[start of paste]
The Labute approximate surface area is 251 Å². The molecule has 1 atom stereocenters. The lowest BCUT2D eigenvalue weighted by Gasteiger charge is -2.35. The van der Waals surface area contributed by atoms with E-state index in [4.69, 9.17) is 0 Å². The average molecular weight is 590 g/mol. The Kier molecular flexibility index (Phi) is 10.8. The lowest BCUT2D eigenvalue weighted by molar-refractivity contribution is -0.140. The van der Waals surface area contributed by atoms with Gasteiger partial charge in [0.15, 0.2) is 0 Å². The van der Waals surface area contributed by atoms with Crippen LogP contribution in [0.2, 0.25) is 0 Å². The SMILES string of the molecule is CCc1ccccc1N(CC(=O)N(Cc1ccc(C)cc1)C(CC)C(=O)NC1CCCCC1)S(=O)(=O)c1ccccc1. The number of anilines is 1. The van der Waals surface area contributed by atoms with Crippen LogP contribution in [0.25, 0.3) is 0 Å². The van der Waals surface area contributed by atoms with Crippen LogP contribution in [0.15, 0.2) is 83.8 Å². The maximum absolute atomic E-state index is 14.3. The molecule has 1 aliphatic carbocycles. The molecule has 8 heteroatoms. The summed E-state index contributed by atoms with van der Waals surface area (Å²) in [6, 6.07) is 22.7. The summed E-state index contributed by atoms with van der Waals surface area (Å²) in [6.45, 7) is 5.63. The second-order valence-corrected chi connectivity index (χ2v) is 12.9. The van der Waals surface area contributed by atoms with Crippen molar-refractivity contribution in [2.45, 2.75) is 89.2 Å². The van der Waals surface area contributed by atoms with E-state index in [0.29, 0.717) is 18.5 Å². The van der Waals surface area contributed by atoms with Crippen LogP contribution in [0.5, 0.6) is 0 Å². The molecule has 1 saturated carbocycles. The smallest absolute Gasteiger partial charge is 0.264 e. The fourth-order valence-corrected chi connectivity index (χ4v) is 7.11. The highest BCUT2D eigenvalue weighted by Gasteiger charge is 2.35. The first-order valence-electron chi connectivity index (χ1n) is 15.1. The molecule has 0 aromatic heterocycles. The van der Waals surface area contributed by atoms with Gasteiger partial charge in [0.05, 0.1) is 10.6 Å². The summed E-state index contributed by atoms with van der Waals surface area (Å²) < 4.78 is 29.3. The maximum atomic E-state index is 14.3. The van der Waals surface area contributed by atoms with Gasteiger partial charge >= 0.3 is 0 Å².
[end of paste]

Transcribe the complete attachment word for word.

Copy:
The Labute approximate surface area is 251 Å². The molecule has 1 atom stereocenters. The lowest BCUT2D eigenvalue weighted by Gasteiger charge is -2.35. The van der Waals surface area contributed by atoms with E-state index in [4.69, 9.17) is 0 Å². The average molecular weight is 590 g/mol. The Kier molecular flexibility index (Phi) is 10.8. The lowest BCUT2D eigenvalue weighted by molar-refractivity contribution is -0.140. The van der Waals surface area contributed by atoms with Gasteiger partial charge in [0.15, 0.2) is 0 Å². The van der Waals surface area contributed by atoms with Crippen LogP contribution in [0.2, 0.25) is 0 Å². The SMILES string of the molecule is CCc1ccccc1N(CC(=O)N(Cc1ccc(C)cc1)C(CC)C(=O)NC1CCCCC1)S(=O)(=O)c1ccccc1. The number of anilines is 1. The van der Waals surface area contributed by atoms with Crippen LogP contribution in [0.25, 0.3) is 0 Å². The van der Waals surface area contributed by atoms with Crippen LogP contribution in [0.15, 0.2) is 83.8 Å². The maximum absolute atomic E-state index is 14.3. The molecule has 1 aliphatic carbocycles. The molecule has 8 heteroatoms. The summed E-state index contributed by atoms with van der Waals surface area (Å²) in [6, 6.07) is 22.7. The summed E-state index contributed by atoms with van der Waals surface area (Å²) in [6.45, 7) is 5.63. The second-order valence-corrected chi connectivity index (χ2v) is 12.9. The van der Waals surface area contributed by atoms with Crippen molar-refractivity contribution in [2.45, 2.75) is 89.2 Å². The van der Waals surface area contributed by atoms with E-state index in [0.29, 0.717) is 18.5 Å². The van der Waals surface area contributed by atoms with Crippen LogP contribution in [0.5, 0.6) is 0 Å². The molecule has 1 saturated carbocycles. The smallest absolute Gasteiger partial charge is 0.264 e. The fourth-order valence-corrected chi connectivity index (χ4v) is 7.11. The highest BCUT2D eigenvalue weighted by Gasteiger charge is 2.35. The first-order valence-electron chi connectivity index (χ1n) is 15.1. The molecule has 0 aromatic heterocycles. The van der Waals surface area contributed by atoms with Gasteiger partial charge in [0.05, 0.1) is 10.6 Å². The summed E-state index contributed by atoms with van der Waals surface area (Å²) < 4.78 is 29.3. The maximum atomic E-state index is 14.3. The van der Waals surface area contributed by atoms with Gasteiger partial charge >= 0.3 is 0 Å².